Drama. As a high schooler, I followed my social media feed in order to stay updated on everyone’s life. It’s is the idea of staying “in-the-know” that draws kids to social pages. Unfortunately, all of this connectivity can lead to cyberbullying, realizing you weren’t invited to the latest party, or seeing your ex with a new mate. Social media has been linked to depression in teens, especially girls.
However, studies also find correlations between frequent online use and disruption of sleep and exercise. Scientists are thinking this through. Perhaps the real problem is the combination of lack of sleep along with deteriorating fitness levels and too much time indoors that amplifies social media drama to present a negative impact on mental health.
It’s time to decrease the drama.
You’re not going to keep your kids off of social media. So, encourage them to join groups and communities on platforms that help them feel connected and safe. Chat with them about responsible use of the internet and what to do if they are feeling threatened or stalked. Make sure your teens are getting enough sleep, eating right and working out. Inspire them to interactive with friends in “live” situations, and recommend that they follow news via social media. They will get some knowledge about current events and maybe formulate some interesting opinions. You know they will never watch the news on TV anyway!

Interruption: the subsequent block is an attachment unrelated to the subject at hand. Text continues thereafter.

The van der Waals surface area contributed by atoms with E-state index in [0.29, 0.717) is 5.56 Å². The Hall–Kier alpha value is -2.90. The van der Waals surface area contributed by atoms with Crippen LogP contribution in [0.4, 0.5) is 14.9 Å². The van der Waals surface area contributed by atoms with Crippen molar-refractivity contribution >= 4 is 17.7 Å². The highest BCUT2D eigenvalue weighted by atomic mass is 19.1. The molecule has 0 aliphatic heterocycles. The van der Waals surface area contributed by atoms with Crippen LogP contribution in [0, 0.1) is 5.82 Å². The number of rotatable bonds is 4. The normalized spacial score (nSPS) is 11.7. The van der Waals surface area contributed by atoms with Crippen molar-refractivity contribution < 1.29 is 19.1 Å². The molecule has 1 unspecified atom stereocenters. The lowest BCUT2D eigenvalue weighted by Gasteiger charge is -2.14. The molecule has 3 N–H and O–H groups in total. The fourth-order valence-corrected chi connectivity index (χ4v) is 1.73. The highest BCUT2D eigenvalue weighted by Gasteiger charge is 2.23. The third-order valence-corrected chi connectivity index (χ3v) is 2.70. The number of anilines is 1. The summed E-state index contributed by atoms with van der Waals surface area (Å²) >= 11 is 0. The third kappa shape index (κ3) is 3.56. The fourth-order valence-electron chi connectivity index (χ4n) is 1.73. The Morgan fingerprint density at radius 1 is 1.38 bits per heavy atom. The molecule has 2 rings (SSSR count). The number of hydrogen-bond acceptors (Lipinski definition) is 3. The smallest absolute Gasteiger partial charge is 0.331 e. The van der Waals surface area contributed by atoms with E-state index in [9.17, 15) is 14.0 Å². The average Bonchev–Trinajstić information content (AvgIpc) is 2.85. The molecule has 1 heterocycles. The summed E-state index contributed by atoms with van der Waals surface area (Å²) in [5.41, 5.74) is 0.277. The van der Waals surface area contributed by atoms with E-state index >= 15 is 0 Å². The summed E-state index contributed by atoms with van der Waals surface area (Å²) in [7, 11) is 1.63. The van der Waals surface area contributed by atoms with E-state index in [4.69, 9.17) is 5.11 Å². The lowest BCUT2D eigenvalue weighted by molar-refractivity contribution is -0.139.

Apps like WebSafety can be used to monitor their usage while allowing them the freedom to use platforms constructively.
Social media can make a positive impact on kids and teens. We can do our part by helping to enhance their experience and creating good online examples for them!